Blue Ridge, Ga. – The Fannin County Emergency Management (EMA) team continues to move forward with preparedness for the future.
Throughout 2017 and 2018 Fannin County’s EMA made steps to secure the safety and readiness of the department due to projected growth in our area. Grants were applied for and received to better equipment our emergency personnel, and purchases were made by the county to handle residential expansion.
While disasters are rare in our area, they can happen and our EMA is preparing for an all case scenario.
Fannin County EMA Director Robert Graham approached the Fannin County Board of Commissioners (BOC) earlier this year to seek approval for obtaining bid contracts that would take effect if a situation arose that required more than the county is equipped to handle.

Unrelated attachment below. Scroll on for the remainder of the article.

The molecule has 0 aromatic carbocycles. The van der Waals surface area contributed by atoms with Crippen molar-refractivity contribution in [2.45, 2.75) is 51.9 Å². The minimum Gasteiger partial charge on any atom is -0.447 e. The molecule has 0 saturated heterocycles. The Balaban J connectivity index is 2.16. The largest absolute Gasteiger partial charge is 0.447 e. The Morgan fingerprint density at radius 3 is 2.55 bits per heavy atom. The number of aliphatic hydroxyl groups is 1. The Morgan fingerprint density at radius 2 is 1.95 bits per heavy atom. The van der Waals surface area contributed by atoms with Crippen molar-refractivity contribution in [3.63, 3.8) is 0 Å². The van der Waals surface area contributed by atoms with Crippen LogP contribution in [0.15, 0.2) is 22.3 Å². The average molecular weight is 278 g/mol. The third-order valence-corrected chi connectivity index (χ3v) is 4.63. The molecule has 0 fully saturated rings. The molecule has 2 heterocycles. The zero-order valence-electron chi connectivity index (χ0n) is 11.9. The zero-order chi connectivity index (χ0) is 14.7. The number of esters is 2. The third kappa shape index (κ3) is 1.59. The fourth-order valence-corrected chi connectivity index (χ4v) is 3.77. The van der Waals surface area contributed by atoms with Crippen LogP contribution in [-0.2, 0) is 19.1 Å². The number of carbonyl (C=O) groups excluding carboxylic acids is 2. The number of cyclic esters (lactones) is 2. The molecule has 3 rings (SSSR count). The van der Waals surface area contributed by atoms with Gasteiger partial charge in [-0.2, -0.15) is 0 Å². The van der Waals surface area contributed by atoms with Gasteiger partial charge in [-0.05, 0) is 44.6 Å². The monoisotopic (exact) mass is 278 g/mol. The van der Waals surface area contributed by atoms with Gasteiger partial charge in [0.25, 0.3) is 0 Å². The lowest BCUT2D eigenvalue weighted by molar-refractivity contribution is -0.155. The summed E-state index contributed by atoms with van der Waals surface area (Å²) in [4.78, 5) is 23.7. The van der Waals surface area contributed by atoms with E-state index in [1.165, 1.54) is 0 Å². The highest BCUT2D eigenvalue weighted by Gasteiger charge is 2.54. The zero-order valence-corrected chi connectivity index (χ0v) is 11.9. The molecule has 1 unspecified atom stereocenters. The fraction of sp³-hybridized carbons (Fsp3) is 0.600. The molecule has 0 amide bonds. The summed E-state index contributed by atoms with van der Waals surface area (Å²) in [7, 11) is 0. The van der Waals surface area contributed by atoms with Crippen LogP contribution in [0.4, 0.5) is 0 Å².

At the Nov. 27 BOC meeting Graham was present to open sealed bids that had been received.
The number of bids was surprising as Fannin County Attorney Lynn Doss opened a total of nine packages received from disaster relief businesses across the nation.
“Did you tell these people that we have golden roof tops up here or something?” Post 1 Commissioner Earl Johnson joked as the bids were opened.
“I wish we could have gotten this many bids on anything else we do,” Johnson added on a serious note. “In six years, I have never seen this many bids.”
Graham explained the purpose of the contracts: “This is bids for pre-contracts that would be in place in case we have a disaster. We do not pay anything at this time and unless we activate the contract we don’t ever pay anything. It’s there in case we need additional resources to help remove a lot trees, a lot more than we can handle with our own resources.”
According to Graham the debris removal goes beyond just downed trees, it could include garbage, housing material, or hazardous waste to name a few.